“I wanted it to sound like salsa from the 1970s,” says Álvarez. “There is no originality, or the originality of this lies in being able to replicate the music as best as possible, but in terms of the material there is nothing original, as it is made with the collective unconscious of Latin America, of Colombia, of Latinos. This is an extrapolation from the 1970s to today, and it speaks of transhumanism, like the matter of highest concern that everything, absolutely everything, is now packed inside the damn cell phone.”

The rebirth includes both the album and the label, as this is the first recording in more than 30 years to be released by Ansonia Records, a company created in 1949 and later forgotten, despite having been one of the first labels founded by a Latin migrant in the United States. Puerto Rican Rafael Pérez, its founder, brought Dominican, Puerto Rican and Cuban musicians from Latin Harlem or the South Bronx, who had not found a home among American record companies, to several studios. He produced his records before the time of the powerful Fania, which made New York salsa famous.

To Liza Richardson, an American radio host who was also a music supervisor on series like Narcos or the movie Y tu mamá también, Ansonia Records is a gem. In the early 1990s, she found an Ansonia album in the station’s archives and, fascinated by the label’s production, became close to the heirs of Pérez. In 2020, she bought the record label with the intention of reactivating it. She, with the help of a small team, has begun to digitize more than 5,000 Ansonia-produced songs; an eighth of them can already be found on streaming platforms like Spotify.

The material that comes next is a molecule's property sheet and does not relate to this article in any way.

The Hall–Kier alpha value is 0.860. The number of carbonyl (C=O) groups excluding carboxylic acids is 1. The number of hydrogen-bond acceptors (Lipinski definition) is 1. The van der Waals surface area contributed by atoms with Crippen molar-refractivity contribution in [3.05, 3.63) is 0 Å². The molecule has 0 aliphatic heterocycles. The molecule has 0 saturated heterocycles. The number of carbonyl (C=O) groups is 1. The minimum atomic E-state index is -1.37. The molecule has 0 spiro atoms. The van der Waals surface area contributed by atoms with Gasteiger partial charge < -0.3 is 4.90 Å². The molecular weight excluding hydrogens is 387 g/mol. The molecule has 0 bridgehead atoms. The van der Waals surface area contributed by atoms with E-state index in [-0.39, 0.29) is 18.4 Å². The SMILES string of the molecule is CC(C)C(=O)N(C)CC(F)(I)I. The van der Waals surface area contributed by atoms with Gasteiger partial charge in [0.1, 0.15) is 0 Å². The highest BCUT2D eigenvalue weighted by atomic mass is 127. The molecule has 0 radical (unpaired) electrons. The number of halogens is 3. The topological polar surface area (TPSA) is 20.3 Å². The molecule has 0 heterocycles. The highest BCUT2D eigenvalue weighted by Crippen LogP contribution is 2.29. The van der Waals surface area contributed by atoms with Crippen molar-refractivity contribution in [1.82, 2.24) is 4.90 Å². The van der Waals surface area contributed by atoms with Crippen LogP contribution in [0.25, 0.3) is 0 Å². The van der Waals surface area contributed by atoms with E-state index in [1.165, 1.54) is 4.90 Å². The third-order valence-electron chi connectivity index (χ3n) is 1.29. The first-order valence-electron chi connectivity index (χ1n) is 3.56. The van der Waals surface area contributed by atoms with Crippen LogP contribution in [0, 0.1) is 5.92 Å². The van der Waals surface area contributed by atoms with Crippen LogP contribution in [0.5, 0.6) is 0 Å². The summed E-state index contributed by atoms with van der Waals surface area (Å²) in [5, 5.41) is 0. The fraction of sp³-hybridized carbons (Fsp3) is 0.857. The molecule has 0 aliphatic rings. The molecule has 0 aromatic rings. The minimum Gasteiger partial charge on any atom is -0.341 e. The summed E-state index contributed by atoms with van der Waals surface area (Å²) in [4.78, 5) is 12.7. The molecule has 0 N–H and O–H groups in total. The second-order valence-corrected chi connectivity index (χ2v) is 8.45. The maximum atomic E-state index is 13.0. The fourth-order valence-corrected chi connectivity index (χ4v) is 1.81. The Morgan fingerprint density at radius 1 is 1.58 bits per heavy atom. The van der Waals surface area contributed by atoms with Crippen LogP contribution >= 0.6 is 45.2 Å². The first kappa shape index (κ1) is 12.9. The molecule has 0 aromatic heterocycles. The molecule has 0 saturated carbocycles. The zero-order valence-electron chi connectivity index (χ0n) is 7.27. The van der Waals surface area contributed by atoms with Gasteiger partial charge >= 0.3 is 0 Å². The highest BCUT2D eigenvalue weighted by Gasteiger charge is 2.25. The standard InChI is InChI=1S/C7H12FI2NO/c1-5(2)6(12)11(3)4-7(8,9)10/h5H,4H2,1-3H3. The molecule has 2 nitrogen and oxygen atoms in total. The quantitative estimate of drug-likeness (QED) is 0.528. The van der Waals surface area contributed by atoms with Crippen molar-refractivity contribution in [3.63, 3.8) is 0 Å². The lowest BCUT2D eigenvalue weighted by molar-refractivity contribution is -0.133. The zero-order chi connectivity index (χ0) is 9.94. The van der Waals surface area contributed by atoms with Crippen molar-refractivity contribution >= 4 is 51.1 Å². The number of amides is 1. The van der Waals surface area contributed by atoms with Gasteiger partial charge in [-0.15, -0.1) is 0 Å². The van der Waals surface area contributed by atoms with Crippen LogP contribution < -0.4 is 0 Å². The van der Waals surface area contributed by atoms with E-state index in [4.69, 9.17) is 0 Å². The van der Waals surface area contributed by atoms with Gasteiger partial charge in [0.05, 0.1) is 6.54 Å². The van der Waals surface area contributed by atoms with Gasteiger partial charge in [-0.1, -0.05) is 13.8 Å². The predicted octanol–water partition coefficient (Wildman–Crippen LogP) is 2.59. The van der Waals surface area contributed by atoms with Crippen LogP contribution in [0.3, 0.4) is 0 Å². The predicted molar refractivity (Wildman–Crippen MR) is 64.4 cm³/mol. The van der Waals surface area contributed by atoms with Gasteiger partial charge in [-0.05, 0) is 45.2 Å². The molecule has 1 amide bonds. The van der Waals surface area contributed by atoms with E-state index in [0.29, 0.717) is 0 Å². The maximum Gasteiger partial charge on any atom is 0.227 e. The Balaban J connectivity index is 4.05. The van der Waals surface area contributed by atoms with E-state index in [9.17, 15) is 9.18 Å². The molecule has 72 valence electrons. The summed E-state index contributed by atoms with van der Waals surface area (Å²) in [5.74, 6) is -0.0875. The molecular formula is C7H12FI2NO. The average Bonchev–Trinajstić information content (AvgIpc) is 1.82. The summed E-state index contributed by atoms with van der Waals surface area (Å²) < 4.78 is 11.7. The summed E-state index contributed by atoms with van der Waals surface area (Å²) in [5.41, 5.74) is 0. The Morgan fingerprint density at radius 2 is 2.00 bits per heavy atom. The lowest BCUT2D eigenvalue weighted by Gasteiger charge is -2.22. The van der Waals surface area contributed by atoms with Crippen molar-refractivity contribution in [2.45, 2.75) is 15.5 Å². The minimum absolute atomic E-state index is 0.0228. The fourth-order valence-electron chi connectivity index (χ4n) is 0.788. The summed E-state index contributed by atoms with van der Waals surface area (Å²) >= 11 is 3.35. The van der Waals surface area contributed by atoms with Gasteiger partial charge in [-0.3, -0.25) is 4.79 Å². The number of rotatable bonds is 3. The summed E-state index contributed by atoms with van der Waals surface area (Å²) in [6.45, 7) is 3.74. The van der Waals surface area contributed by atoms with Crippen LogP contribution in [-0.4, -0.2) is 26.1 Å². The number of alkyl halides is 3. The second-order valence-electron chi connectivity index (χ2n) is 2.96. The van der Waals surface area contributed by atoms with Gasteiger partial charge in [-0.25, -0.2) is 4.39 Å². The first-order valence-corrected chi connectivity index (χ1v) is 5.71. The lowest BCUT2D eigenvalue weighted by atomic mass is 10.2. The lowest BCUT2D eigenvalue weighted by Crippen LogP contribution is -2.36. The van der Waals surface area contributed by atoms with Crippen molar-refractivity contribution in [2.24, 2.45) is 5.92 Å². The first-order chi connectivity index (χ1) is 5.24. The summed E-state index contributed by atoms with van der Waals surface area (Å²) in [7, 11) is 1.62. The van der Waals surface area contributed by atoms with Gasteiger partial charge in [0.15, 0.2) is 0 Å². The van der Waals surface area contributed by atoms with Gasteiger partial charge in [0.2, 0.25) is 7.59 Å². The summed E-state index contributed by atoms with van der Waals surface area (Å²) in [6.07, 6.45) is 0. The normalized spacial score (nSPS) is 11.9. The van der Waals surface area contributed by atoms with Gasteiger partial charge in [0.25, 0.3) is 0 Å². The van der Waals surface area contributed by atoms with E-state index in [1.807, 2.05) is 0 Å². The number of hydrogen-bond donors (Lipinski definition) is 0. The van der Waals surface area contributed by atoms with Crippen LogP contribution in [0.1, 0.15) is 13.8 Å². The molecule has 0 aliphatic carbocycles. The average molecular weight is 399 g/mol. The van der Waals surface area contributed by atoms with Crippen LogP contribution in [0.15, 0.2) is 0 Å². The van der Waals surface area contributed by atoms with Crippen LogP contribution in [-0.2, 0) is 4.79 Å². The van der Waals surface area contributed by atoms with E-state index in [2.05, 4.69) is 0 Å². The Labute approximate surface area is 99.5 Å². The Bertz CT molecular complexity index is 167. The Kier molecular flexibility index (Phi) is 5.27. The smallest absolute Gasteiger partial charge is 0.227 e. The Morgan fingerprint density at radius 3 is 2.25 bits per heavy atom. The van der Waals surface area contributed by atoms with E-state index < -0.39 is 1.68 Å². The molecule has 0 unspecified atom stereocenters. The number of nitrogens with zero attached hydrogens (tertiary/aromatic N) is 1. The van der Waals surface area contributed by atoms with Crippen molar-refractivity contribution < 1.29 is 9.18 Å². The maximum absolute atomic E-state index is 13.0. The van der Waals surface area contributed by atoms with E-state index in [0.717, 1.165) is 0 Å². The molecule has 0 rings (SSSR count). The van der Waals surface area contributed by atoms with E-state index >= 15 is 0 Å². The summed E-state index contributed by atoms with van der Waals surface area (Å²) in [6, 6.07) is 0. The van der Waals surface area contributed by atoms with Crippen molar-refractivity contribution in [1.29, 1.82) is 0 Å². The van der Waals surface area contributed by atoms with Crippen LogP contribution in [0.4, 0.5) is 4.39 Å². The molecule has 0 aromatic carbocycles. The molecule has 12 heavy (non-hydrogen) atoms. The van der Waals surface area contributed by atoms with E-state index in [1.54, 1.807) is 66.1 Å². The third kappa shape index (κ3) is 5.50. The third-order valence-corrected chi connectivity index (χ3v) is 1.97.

Colombian group Meridian Brothers during a live show in Bogota.
Colombian group Meridian Brothers during a live show in Bogota.Perla Hernández Galicia (Cortesía)

Souraya Al-Alaoui, manager of Ansonia Records, explains that most of the artists chosen by the label were focused on the Latin American diaspora. That was their base; they valued the traditional sounds from islands like Cuba or Puerto Rico, and were not looking to become westernized.

“Johnny Pacheco, founder of La Fania, started with Ansonia Records, and Ansonia was an inspiration for what would later become La Fania,” says Al-Alaoui. “Ansonia was also a pioneer as a label owned by a Latino, an independent label with a founding message: ‘this is from us and for us.’ That’s why it was an inspiration for what came after.”

Over the years, La Fania grew and the seed of Ansonia Records faded away. The label never managed to promote its musicians in concerts like La Fania did, and after the arrival of the digital world, they did not set up a website or try to upload their music to any streaming platforms. Thus, it became a label that was only known by a small group of music lovers, like Liza Richardson and Eblis Álvarez.

“Now, we are hoping to release a new record every year, and we are thrilled to start with this one by Meridian Brothers,” says Richardson. “This is an album that looks to the past but tries to move towards the future, and that is exactly what we are trying to do: look to the past to, at some point, be able to grow again, to thrive.”